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Public health is most commonly defined “in terms of its aims - to reduce disease andmaintain health of the whole population” (Beaglehole & Bonita 1997). It is a broaddiscipline which has at its core the promotion of wellness and the prevention of disease.In Aotearoa New Zealand, the mix of international and indigenous approaches to healthhave led to the development of a holistic approach to the promotion of health supportedby a range of Government and Not for Profit (NFP) agencies. I use public health in thispaper as an all-embracing term, cutting across “housing, income, deprivation, localsafety and security, transport, communication, children, transitions, old people, training,employment and refugees” (Larner & Craig 2002).My experience of work within this sector, in forming partnerships between Governmentagencies, NFP organisations (NFPO’s) and communities, and in developing newprojects to address social, health and environmental matters has enhanced myunderstanding of issues affecting life in Aotearoa New Zealand. In this paper, I seek tointroduce my understanding of NFPO’s in this country, setting clear limits to the area of the sector I will consider. I will then consider how the Not for Profit sector has developedin this area over the last two decades before presenting my own thoughts around thecurrent situation for this part of the sector.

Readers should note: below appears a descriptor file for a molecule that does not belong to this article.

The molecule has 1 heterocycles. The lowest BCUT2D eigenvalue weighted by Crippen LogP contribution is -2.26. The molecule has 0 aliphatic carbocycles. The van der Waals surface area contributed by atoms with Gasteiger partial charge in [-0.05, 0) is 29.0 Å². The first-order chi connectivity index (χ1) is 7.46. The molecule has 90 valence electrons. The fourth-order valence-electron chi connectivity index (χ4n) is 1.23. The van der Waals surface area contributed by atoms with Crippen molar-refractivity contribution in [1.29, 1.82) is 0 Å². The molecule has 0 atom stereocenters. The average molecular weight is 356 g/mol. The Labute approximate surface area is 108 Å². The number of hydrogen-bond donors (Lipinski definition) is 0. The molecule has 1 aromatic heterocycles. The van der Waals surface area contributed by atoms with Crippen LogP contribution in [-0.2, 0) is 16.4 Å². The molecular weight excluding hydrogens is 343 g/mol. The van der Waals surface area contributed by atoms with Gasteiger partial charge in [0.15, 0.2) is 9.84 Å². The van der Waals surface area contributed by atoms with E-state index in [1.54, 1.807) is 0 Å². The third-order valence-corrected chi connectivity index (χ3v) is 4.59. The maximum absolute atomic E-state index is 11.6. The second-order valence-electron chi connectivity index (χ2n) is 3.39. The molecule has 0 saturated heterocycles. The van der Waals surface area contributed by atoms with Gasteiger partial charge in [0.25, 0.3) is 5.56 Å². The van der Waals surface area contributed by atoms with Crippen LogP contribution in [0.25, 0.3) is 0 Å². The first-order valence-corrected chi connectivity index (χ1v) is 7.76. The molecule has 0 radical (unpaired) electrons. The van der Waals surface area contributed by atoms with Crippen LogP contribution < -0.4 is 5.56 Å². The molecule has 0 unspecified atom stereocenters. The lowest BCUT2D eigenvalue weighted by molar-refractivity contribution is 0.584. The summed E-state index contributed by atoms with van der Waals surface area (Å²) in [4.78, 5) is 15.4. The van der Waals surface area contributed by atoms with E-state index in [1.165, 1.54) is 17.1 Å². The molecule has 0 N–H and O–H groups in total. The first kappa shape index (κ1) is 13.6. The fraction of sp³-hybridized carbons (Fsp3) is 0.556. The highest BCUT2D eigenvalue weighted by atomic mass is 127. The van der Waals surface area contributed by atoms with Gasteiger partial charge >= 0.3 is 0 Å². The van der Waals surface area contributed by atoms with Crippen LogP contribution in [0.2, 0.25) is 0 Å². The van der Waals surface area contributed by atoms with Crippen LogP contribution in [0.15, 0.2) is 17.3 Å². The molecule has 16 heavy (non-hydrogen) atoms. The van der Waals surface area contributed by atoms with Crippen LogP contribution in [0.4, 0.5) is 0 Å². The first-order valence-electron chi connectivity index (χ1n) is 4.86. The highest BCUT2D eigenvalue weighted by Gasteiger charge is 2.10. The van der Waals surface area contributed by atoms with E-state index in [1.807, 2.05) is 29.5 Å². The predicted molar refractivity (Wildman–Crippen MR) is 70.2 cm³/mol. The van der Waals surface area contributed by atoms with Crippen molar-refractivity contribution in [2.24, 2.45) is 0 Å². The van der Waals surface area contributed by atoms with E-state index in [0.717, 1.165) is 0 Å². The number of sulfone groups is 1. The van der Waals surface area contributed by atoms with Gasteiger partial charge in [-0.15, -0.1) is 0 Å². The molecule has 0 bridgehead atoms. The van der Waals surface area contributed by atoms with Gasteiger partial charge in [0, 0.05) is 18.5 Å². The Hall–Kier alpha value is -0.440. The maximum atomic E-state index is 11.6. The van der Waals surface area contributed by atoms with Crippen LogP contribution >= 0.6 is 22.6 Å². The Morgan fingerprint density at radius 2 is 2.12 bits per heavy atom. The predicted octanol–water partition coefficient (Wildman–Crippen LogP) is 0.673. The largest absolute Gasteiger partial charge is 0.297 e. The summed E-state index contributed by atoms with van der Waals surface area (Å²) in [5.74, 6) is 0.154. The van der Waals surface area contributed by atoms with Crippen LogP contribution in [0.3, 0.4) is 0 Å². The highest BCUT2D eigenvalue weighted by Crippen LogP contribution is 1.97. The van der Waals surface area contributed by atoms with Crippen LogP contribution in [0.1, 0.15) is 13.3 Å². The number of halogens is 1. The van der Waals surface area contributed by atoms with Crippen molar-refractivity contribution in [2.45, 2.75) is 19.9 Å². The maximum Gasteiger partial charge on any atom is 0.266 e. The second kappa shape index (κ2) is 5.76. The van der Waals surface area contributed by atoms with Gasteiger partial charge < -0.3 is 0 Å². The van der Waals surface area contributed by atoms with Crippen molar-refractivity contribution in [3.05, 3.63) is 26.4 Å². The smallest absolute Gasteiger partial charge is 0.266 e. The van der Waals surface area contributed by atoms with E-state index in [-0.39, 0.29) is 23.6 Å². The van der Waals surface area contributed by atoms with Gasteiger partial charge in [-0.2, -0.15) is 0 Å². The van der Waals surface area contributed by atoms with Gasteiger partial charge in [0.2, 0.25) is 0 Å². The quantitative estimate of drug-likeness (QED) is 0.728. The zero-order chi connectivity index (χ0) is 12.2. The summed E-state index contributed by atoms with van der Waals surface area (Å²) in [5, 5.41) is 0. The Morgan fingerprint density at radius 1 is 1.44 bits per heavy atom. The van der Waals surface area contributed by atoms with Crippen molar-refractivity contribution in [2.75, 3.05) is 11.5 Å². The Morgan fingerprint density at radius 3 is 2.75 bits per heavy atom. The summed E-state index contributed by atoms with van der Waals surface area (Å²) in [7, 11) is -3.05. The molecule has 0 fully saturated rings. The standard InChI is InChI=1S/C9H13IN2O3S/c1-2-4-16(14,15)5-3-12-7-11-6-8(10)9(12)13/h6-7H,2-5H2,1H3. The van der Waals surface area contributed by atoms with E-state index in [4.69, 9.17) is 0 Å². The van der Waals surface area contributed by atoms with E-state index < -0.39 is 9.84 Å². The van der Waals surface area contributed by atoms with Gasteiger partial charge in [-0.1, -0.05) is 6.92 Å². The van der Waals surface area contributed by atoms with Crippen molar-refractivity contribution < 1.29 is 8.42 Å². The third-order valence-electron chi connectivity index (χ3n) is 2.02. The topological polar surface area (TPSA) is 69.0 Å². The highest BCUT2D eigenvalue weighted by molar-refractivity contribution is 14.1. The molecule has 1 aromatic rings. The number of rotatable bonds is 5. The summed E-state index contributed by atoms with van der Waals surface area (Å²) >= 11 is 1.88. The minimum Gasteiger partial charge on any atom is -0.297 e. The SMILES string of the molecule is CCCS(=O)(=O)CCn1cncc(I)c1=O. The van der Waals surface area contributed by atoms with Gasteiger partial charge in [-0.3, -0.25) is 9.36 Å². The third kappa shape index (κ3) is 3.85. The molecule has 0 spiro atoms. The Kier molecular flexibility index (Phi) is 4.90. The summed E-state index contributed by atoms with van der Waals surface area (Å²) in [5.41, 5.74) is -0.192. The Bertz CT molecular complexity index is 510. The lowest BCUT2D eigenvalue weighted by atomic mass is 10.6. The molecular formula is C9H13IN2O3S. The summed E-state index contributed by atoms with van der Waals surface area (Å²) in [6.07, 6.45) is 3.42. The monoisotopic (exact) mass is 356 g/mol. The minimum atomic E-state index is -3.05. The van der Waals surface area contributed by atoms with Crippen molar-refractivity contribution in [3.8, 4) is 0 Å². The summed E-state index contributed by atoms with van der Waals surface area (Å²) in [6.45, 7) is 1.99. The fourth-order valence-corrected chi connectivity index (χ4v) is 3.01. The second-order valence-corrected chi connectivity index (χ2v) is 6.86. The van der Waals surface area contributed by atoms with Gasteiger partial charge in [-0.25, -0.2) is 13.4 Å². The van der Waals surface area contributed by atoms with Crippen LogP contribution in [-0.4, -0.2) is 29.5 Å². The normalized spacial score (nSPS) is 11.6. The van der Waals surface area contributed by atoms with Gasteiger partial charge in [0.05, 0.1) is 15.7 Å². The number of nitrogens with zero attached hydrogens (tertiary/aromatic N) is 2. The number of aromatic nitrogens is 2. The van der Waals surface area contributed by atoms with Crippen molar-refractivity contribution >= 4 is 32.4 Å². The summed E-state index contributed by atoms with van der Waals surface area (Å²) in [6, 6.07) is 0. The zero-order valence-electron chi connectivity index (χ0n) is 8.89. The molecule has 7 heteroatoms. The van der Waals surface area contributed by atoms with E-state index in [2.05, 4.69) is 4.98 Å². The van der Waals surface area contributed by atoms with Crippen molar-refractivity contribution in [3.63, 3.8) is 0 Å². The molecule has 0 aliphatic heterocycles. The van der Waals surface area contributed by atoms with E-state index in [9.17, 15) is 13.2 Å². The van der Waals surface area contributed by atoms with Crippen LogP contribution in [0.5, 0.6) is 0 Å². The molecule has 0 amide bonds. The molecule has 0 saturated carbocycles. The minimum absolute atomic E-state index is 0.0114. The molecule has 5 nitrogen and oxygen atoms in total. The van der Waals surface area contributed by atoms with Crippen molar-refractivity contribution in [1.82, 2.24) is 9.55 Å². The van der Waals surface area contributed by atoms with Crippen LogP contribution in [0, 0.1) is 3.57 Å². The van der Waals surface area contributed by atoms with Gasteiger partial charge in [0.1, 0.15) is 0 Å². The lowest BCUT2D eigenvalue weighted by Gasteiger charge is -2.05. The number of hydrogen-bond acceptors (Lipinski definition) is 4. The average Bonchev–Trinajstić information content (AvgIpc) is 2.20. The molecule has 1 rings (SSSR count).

What is a Not for Profit Organisation?
Wikipedia (2006a) defines a NFPO as “an organization whose primary objective is tosupport some issue or matter of private interest or public concern for non-commercialpurposes”. This definition fails to acknowledge the huge diversity of NFPO’s, rangingfrom hugely commercial operations such as Saudi Aramco, the largest oil corporation inthe world, through to the local chess club. The Free Encyclopedia’s definition of NFPO’sembraces the vast majority of organisations but effectively excludes state ownedcommercial operations, including Genesis Energy, Landcorp and New Zealand Post. Ishall focus on NFPO’s that provide avenues for the advancement of public health andwithin that those that see themselves as advocates and service providers. In doing so Ido not seek to detract from the contribution to wellness, social capital and communitycohesiveness contributed by sporting clubs, women’s groups and others, nor from thetremendous contribution Housing New Zealand Corporation, Accident CompensationCorporation and other NFP Corporations make to this country, but rather to acknowledgemy own limitations in seeking to understand the entirety of this massive sector.Statistics New Zealand uses a United Nations (UN) definition of NFPO. Thesegovernment officials define the NFP sector as consisting of agencies that
are organised to the extent that they can be separately identified
are not for profit and do not distribute any surplus they may generate to thosewho own or control them
are institutionally separate from government
are in control of their own destiny, and
are non-compulsory in both terms of membership and member’s input(Statistics NZ 2005)